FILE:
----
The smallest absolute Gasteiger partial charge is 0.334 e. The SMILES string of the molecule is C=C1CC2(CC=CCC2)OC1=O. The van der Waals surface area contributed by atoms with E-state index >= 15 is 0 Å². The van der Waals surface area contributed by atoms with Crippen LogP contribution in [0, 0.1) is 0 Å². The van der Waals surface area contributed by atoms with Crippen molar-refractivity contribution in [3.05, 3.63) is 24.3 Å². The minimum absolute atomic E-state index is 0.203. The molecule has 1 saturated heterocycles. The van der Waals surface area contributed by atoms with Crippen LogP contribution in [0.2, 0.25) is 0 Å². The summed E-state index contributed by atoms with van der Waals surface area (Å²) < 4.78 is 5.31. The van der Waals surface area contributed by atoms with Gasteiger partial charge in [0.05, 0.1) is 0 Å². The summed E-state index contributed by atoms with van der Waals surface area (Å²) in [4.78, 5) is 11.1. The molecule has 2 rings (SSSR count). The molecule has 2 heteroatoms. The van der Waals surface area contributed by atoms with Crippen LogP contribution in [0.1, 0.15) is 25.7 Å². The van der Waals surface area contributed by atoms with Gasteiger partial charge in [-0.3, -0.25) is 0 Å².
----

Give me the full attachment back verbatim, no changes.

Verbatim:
The smallest absolute Gasteiger partial charge is 0.334 e. The SMILES string of the molecule is C=C1CC2(CC=CCC2)OC1=O. The van der Waals surface area contributed by atoms with E-state index >= 15 is 0 Å². The van der Waals surface area contributed by atoms with Crippen LogP contribution in [0, 0.1) is 0 Å². The van der Waals surface area contributed by atoms with Crippen molar-refractivity contribution in [3.05, 3.63) is 24.3 Å². The minimum absolute atomic E-state index is 0.203. The molecule has 1 saturated heterocycles. The van der Waals surface area contributed by atoms with Crippen LogP contribution in [0.2, 0.25) is 0 Å². The summed E-state index contributed by atoms with van der Waals surface area (Å²) < 4.78 is 5.31. The van der Waals surface area contributed by atoms with Gasteiger partial charge in [0.05, 0.1) is 0 Å². The summed E-state index contributed by atoms with van der Waals surface area (Å²) in [4.78, 5) is 11.1. The molecule has 2 rings (SSSR count). The molecule has 2 heteroatoms. The van der Waals surface area contributed by atoms with Crippen LogP contribution in [0.1, 0.15) is 25.7 Å². The van der Waals surface area contributed by atoms with Gasteiger partial charge in [-0.3, -0.25) is 0 Å².